MicroRNAs (miRNAs) are small non-coding RNAs of around 22 nucleotides (nt) in length, which mediate the expression of protein-coding genes, and are becoming increasingly popular biomarkers used in both prognostic and diagnostic assays [22, 23]. Targets for miR-136 and miR-374 were significantly enriched in the co-DEGs identified in this study. However, the relationship between miR-136 or miR-374 and DR is not well reported, and this is the first publication linking them. miR-136 is highly expressed in pre-eclampsia and inhibits the formation of HUVEC capillaries via dysregulation of VEGF. In addition, the expression levels of miR-136 inversely correlates with VEGF [24]. In paclitaxel-resistant ovarian cancer cells, pre-miR-136 transfection significantly decreased angiogenesis and induced apoptosis, and regulation of miR-136 expression could re-sensitize paclitaxel-resistant cells [25]. C-C Motif Chemokine Ligand 3 represses the expression of miR-374b, which subsequently accelerates VEGF-A level and angiogenesis in osteosarcoma cells [26]. Thus, we speculate that miR-136 and miR-374 may participate in the regulation of angiogenesis in proliferative DR.

KIF11 is a member of the kinesin-like protein family. Mutations in KIF11 have been shown to cause familial exudative vitreoretinopathy associated with retinal detachment [27]. Birtel et al., revealed that KIF11 is important in both ocular development and the maintenance of retinal morphology and function and defects in this protein have been associated with retinal ciliopathy [28]. KIFs are motor proteins involved in the activities of the centrosome and spindle during mitosis. In our study, KIFs (KIF11, KIF15, KIF20A) and other mitosis-associated genes, like BUB1, were significantly enriched in one module involved in cell division and mitotic nuclear division. The proliferation of retinal endothelial cells is a significant event in the progression of DR [29]. In addition, a previous study has shown that high glucose significantly increases the proliferation of retinal endothelial cells and the expression levels of VEGF, also, it was more effective under intermittent high glucose, than constant high glucose conditions [30]. Therefore, we suggest that the genes in this module play a key role in proliferative DR through the regulation of the proliferation of retinal endothelial cells.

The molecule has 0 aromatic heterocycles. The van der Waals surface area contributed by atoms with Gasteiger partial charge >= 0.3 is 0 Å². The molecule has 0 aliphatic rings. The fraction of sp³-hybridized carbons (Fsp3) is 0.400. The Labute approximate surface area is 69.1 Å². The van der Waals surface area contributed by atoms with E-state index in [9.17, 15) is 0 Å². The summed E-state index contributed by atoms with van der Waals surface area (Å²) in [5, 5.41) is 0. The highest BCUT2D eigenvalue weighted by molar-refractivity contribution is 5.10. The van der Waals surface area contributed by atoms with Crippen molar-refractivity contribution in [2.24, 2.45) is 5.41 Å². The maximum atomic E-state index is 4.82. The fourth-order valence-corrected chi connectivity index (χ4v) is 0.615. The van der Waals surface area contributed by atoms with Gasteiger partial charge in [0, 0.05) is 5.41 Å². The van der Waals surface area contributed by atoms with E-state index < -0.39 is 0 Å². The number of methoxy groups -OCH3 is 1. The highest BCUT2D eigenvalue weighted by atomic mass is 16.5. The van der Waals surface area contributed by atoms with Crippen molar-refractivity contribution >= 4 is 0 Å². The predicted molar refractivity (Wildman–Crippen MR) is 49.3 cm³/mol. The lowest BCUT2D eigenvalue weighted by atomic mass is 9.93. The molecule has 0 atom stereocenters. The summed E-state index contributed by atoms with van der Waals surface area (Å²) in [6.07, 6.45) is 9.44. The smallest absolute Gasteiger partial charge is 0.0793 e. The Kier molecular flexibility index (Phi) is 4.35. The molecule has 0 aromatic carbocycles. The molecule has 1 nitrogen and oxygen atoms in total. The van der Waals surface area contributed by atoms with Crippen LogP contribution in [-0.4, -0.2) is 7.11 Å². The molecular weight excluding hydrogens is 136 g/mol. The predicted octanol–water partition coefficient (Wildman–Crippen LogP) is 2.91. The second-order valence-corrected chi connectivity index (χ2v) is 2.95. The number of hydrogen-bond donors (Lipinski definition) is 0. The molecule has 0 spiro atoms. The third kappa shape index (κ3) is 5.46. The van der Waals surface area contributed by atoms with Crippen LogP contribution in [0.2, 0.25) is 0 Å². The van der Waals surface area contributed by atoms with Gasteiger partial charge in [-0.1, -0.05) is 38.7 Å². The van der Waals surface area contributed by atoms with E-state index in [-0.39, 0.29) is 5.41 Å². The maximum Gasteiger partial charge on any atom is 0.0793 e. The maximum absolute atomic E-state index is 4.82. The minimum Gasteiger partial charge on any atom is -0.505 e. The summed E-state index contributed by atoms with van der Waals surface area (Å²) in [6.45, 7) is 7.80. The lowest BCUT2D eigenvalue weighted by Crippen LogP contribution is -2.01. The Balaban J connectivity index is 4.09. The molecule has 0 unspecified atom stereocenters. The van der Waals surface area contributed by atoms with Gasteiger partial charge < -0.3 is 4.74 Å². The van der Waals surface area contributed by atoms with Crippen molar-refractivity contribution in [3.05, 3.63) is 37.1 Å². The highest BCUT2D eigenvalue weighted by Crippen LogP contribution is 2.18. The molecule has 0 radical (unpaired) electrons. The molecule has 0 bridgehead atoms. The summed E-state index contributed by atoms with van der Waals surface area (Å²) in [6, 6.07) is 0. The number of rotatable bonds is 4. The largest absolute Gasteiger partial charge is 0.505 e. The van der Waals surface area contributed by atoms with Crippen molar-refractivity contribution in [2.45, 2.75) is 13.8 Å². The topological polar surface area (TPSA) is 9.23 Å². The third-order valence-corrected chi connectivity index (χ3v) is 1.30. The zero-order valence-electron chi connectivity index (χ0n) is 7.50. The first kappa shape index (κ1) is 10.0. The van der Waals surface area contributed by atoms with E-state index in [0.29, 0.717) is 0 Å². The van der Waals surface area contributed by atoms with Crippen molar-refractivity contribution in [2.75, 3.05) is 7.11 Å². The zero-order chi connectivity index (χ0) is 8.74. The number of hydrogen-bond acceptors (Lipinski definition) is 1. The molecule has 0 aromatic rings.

G proteins are a kind of heterotrimeric guanine nucleotide-binding protein consisting of three subunits (alpha, beta and gamma subunits), which play an important role in intracellular signal transduction, including insulin, epinephrine, dopamine signaling molecule transduction [31]. GNB3 encodes G Protein Subunit Beta 3. The GNB3 gene polymorphisms, including C825T, have been linked to type 2 diabetes mellitus and its complications [32]. GNB3 knockout lead to the malfunction of cone photoreceptors and ON-bipolar cells in murine retinas [33]. In addition, it was revealed that a naturally occurring mutation in GNB3 results in retinal degeneration in chickens [34]. A homozygous missense variant in GNB3 results in a unique stationary retinal disorder with dual anomalies in visual processing, night blindness and photophobia [35]. G protein subunits (GNB3, GNB5, GNG3, GNG7, GNG8, GNG13) are downregulated in proliferative DR, and significantly enriched in module A which is associated with cellular responses to glucagon stimuli including G − protein coupled receptor signaling pathways and other biological processes. Therefore, we conclude that G proteins may play a crucial role in visual signal transduction in proliferative DR.